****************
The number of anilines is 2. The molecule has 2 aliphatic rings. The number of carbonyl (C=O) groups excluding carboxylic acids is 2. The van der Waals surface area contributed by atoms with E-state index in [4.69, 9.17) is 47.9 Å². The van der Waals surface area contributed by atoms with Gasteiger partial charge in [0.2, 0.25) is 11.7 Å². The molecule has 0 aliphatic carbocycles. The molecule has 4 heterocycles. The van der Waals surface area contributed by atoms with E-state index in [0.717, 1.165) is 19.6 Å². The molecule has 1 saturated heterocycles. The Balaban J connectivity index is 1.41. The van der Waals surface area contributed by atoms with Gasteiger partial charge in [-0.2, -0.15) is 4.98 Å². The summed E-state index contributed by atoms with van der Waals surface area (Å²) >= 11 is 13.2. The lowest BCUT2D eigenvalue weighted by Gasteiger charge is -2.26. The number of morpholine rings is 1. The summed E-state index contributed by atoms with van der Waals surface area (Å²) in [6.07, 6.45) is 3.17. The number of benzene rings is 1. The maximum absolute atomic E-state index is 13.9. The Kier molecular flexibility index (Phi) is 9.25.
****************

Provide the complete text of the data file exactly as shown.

The number of anilines is 2. The molecule has 2 aliphatic rings. The number of carbonyl (C=O) groups excluding carboxylic acids is 2. The van der Waals surface area contributed by atoms with E-state index in [4.69, 9.17) is 47.9 Å². The van der Waals surface area contributed by atoms with Gasteiger partial charge in [0.2, 0.25) is 11.7 Å². The molecule has 0 aliphatic carbocycles. The molecule has 4 heterocycles. The van der Waals surface area contributed by atoms with E-state index in [0.717, 1.165) is 19.6 Å². The molecule has 1 saturated heterocycles. The Balaban J connectivity index is 1.41. The van der Waals surface area contributed by atoms with Gasteiger partial charge in [-0.2, -0.15) is 4.98 Å². The summed E-state index contributed by atoms with van der Waals surface area (Å²) >= 11 is 13.2. The lowest BCUT2D eigenvalue weighted by Gasteiger charge is -2.26. The number of morpholine rings is 1. The summed E-state index contributed by atoms with van der Waals surface area (Å²) in [6.07, 6.45) is 3.17. The number of benzene rings is 1. The maximum absolute atomic E-state index is 13.9. The Kier molecular flexibility index (Phi) is 9.25.